When Kalles Junior High School ninth-grader William “Kent” Arnold showed up at the LA Fitness gym in South Hill on Aug. 29, he planned to spend a normal evening lifting weights and playing racquetball with his father.
But that normal day was turned upside down when Kent’s father, 49-year-old Mike Arnold, couldn’t catch his breath while playing his usual game of racquetball.
“He was playing racquetball and he quit because he couldn’t breathe,” recalled Kent, 14. “As we were walking to the car, he kept stopping.”
They both got into Mike’s Mazda Miata, where Kent said his father took off the emergency break off and put the car into gear. Kent knew something was very wrong when his father’s attack started.
“It sounded like he was having an asthma attack,” the teenager said.
Immediately, Kent took action. The first thing he did was activate the car’s parking brake and turn off the ignition. Then, remaining calm, Kent unlocked the trunk of the car to retrieve his father’s phone from his gym bag. After dialing 911, Kent enlisted the help of other people in the parking lot to help get his dad — who was still shaking — out of the car and onto the ground.
Mike’s head was elevated, and then Kent felt around his father’s ribcage and started performing CPR.
I was pretty scared (in) my mind but I knew I had to stay calm.
William “Kent” Arnold, student at Kalles Junior High School
During CPR, Kent said his father gasped, but then “went back down.”
“I was pretty scared (in) my mind but I knew I had to stay calm,” Kent said.
Firefighters were first on the scene, about two minutes after Kent started CPR. Mike was transported to Good Samaritan Hospital in Puyallup. There, his family learned he suffered a heart attack. He was in a coma for eight days, but then stabilized.
When he woke up, Mike said he couldn’t remember what happened. His most significant last memory was talking to his wife, Tamiko, about Seattle Thunderbirds tickets.
“I don’t have any memory (of that day),” said Mike. “Or a few days before that. I only know what people have told me.”
While Mike, who said he had no history of heart problems, doesn’t remember the incident, he understands how serious it was, and what could have been if his son’s actions hadn’t kept his blood circulating.
“I was basically dead when they put me in the ambulance,” Mike said. “If my blood wasn’t flowing during that time, I would have been a vegetable.”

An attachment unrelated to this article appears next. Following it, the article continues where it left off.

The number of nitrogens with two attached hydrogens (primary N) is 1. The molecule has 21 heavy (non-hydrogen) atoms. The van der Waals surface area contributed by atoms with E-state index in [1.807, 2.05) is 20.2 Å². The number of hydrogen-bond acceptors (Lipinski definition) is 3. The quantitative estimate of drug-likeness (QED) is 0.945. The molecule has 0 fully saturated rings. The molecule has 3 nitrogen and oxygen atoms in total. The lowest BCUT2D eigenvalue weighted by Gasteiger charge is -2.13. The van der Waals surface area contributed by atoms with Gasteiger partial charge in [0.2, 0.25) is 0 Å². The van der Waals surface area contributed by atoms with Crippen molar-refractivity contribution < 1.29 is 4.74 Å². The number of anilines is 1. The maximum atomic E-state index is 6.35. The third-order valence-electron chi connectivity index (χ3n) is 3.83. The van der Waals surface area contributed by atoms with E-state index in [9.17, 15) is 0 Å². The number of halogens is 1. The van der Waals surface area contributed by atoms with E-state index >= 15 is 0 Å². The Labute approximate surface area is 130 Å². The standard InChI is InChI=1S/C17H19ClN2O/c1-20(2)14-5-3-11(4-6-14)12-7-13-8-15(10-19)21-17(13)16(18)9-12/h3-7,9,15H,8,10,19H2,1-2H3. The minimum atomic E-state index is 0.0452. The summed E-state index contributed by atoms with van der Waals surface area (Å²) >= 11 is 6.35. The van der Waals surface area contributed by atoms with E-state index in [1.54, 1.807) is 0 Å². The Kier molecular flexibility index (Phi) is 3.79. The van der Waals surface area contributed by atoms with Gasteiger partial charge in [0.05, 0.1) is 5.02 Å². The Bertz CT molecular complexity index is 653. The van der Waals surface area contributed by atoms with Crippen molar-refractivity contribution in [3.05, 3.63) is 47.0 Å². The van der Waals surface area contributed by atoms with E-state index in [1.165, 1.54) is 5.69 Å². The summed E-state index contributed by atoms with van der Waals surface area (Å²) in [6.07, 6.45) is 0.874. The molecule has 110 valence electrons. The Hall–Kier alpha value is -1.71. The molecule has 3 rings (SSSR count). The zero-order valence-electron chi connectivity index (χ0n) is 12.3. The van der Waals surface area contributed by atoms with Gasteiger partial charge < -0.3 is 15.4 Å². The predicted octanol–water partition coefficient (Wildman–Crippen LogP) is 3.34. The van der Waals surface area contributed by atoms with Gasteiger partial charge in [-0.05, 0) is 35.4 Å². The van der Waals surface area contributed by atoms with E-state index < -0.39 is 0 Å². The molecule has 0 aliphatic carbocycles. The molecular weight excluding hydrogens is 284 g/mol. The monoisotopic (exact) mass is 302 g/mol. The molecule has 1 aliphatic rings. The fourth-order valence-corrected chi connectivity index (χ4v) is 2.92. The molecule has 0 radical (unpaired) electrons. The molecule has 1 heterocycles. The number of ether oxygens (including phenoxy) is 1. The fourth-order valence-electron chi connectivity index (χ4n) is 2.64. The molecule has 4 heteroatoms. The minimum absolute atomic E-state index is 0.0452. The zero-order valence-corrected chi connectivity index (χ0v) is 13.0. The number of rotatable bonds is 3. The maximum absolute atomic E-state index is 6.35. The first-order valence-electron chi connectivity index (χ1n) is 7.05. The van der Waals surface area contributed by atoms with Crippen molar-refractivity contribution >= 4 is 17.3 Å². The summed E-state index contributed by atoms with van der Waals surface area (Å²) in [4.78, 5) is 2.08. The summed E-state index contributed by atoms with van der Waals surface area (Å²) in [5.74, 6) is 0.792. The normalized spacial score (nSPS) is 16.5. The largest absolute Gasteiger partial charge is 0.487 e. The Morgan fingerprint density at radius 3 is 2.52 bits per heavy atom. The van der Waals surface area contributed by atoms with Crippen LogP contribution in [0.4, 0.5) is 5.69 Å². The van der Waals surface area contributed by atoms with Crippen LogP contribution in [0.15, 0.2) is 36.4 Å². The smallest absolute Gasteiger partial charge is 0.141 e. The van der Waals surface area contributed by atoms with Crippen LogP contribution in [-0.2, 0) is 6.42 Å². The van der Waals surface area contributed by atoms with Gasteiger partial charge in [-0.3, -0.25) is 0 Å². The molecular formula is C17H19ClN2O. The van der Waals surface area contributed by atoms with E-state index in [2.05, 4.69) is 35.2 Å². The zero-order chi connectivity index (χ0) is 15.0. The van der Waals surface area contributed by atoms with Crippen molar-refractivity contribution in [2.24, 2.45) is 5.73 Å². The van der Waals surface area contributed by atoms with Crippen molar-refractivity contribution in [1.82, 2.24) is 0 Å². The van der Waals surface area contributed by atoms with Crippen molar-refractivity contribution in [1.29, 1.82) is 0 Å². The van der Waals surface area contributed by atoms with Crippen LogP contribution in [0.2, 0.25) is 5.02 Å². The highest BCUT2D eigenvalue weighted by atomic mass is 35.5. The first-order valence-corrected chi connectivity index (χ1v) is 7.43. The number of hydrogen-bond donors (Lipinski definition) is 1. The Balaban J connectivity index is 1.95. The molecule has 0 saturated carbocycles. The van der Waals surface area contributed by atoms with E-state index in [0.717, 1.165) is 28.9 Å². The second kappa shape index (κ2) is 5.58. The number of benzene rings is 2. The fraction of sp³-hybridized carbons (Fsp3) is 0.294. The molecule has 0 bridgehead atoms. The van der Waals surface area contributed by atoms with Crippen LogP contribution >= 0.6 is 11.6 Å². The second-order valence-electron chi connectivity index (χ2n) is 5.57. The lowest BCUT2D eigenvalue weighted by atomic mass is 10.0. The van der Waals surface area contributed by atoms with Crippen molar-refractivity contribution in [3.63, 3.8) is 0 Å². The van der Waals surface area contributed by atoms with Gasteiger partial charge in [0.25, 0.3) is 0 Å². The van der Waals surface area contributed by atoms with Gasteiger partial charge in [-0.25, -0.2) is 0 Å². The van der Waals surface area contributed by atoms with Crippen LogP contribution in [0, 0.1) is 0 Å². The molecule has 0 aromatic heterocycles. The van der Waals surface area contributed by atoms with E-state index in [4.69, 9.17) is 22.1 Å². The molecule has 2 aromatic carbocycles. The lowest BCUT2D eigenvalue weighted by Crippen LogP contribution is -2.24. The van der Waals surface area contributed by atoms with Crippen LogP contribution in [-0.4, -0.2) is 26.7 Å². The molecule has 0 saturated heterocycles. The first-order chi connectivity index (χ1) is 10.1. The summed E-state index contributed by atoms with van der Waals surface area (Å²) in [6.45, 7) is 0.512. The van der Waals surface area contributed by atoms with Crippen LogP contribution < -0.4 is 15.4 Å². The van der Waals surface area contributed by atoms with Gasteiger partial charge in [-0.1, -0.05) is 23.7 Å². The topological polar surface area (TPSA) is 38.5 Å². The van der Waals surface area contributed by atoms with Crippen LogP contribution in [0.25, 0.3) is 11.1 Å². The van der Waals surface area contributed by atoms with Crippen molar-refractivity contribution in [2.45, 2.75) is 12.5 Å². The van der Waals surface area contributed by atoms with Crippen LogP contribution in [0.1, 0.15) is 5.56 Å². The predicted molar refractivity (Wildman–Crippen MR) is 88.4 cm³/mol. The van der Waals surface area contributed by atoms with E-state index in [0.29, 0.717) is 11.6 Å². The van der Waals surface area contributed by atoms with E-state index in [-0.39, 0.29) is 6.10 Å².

Kent’s knowledge of what to do came from a health class he took in eighth grade, where CPR training is required by the Puyallup School District.
It’s pretty humbling. So far he hasn’t held it over my head. I’m proud of him at the same time, both for me and everyone else he could help.
Debra Kafentzis, a teacher at Kalles Junior High, is a certified instructor through the American Red Cross and taught the health class to Kent the school year prior.
“I was just so proud of him and that he was able to think quick on his feet and be able to process what he needed to do in order to act quickly,” Kafentzis said. “Time is so critical and the quicker you act the better chance you have at saving someone’s life.”
As a student at Kalles, Kent plays the trumpet and piano and enjoys learning math, hoping to someday work with computers. Next year, he’ll attend high school at Emerald Ridge.
Now, Mike is back home with his wife and son in South Hill, where he continues to recover and gain back his strength as he works from home as a software engineer for GE Healthcare.
Together, Kent and Mike enjoy playing video games together and going on trips. Their most recent road trip was a jaunt through the Key Peninsula.
“It’s pretty humbling,” Mike said about his son’s quick thinking. “So far he hasn’t held it over my head. I’m proud of him at the same time, both for me and everyone else he could help.”
Mike returned for the first time to the gym last week. While he was there, one man stopped him to say that he was there that day, and that Kent’s actions didn’t go unnoticed.
“Everyone I talked to has said they were very impressed (with Kent),” Mike said. “ I’m very thankful.”